<b>All, sorry it’s taken so long for any movement to come from my camp. Harsh deadlines at work and preparing to move at home do not an attentive Garth make.</b>
<i>(We fade in on a really poor-quality video of the match between Aaron Jones and The First at Aggression 71. It’s the very start of the match, and following the opening bell, the video freezes in place the first time Jones and the First are both visible on-screen. The camera then zooms out, showing that the image is being projected on a small TV set up on a rolling stand. After a few seconds, a live-action Jones comes around from behind the camera and stands behind the TV, leaning forward and resting his arms on top of it)</i>
<b>Aaron Jones:</b> Now, for the rest of my life, I can tell the world that I once stepped in the ring with the EPW World Heavyweight Champion.
Even if the title wasn’t actually on the line, and the match didn’t exactly end as I’d have hoped.
I’ll also be able to tell the world I was part of the most recent installment in the neverending “Who’s under the Dis mask?” saga. Though that probably won’t have a very significant place in EPW history once 20 more guys or so have used that mask to get close to the title.
In a way, it’s weirdly gratifying. Getting sneak-attacked is an important part of being a wrestler.
So I’ve been told, anyway. Copycat talked about it a lot – I guess it used to happen to him all the time. Knowing what I know about him now, I don’t have a lot of trouble understanding why.
Call it a rite of passage, maybe. And if you’re going to get sneak-attacked as a rite of passage, all the better if it’s by some guy in a mask, right?
I’m not going to say I enjoyed the sneak attack, of course. I have enough trouble dealing with one opponent; dealing with two is a bit much.
But I’m looking at it the way I looked at the First’s vow to send some sort of message by breaking my arm:
In the end, I’m still here.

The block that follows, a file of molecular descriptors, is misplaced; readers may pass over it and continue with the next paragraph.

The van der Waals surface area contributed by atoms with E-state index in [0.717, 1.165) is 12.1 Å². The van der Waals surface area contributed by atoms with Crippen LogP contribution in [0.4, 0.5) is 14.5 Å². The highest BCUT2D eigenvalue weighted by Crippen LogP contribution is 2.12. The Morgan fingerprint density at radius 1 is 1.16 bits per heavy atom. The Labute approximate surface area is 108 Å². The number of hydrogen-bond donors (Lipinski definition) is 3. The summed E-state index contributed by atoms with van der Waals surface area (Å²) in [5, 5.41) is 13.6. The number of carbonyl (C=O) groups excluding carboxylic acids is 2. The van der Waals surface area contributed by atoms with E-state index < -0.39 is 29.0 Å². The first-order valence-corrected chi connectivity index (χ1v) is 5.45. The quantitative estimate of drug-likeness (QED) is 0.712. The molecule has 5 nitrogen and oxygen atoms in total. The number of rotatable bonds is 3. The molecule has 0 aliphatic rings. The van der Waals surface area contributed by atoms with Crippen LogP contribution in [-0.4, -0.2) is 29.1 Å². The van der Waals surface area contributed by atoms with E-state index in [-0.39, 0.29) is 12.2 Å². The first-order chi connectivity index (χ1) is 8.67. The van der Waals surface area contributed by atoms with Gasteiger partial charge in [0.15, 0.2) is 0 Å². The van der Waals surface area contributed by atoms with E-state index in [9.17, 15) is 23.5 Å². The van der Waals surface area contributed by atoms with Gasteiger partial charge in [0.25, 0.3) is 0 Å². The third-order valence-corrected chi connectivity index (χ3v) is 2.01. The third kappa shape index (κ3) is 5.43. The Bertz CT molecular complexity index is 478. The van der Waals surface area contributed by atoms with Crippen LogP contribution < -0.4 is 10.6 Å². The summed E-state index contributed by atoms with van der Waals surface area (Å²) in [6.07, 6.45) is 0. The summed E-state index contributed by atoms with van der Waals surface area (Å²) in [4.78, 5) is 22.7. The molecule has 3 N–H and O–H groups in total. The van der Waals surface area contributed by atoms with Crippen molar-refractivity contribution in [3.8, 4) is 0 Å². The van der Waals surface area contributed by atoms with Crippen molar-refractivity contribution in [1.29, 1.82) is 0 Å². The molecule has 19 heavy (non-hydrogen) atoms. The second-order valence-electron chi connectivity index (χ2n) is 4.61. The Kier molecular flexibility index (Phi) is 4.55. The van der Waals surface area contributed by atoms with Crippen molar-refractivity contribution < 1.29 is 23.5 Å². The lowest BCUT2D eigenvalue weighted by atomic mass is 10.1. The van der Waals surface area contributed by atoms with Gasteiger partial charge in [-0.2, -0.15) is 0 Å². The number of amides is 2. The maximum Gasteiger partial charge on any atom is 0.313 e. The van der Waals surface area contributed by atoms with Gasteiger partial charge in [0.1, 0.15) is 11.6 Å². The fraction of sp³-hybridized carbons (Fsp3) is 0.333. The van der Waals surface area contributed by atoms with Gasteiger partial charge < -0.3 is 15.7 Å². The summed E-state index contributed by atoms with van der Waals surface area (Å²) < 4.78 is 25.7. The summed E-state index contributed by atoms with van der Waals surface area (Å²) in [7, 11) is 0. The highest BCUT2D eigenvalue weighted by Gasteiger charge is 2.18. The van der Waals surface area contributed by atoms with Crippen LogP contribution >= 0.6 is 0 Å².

Just like I told the First I would be.
That brings us to Aggression 72 and a triple threat match with Tony Davis and Karl “The Dragon” Brown.
A couple of guys who, as Karl said, have more than two decades of experience between them. Me, I’m coming up on one year.
Now, I’ve watched Team V.I.A.G.R.A. during its off-and-on runs through EPW. And I couldn’t have missed Animezing Dragons’ domination of the tag team division here over the last year or so.
I can’t deny being a little interested to see what happens when you put two guys most recently known for their tag team runs into a singles match. And that’s even before you get to the part where I’m in the match as well.
But the most striking thing about this match-up for me is the fact that I appear to have an opponent whose first instinct <i>isn’t</i> to immediately hate anyone he has to face.
Karl, I’m sure you’ve had many such encounters over the course of your experience in this business, but in my limited experience, I’ve not seen a lot of competitors who can go out there and compete without blind hatred or misdirected rage.
Heck, in the King of the Cage tournament, even my own tag team partner kind of hated me.
All this means that I’m kind of new to the professional compliment thing, and I’m not very good at it myself. I don’t know that I could offer any words of reassurance over the loss of the Tag Team Titles that would seem meaningful rather than obligatory.
And it’s not because I don’t empathize; there’s just only so much empathizing I can do, seeing as I don’t know much about what it’s like to lose a symbol of success.
Here’s what I do know.
I had a handful of singles matches, lost them. I entered the King of the Cage tournament, made it to the second round, thanks in large part to the hard work of Malcolm Joseph-Jones, and lost. Faced the world champion, lost.
But I’m still here, and I don’t intend to go anywhere else.
Aggression 72 is the next step. I don’t know where that step will take me, but I’m not going to hesitate before I make it.
We’ve all three of us got something to prove, and we’ll all be looking for a way to prove it.
And if the best way for us to prove it is to just go out there and wrestle, without all the threats and insults and mind games…
Well, I’ll be more than happy to oblige.
<i>(Jones steps away from the TV and comes around behind the camera. The video on the TV screen starts up again and the match continues for another few seconds before we abruptly cut to black)</i>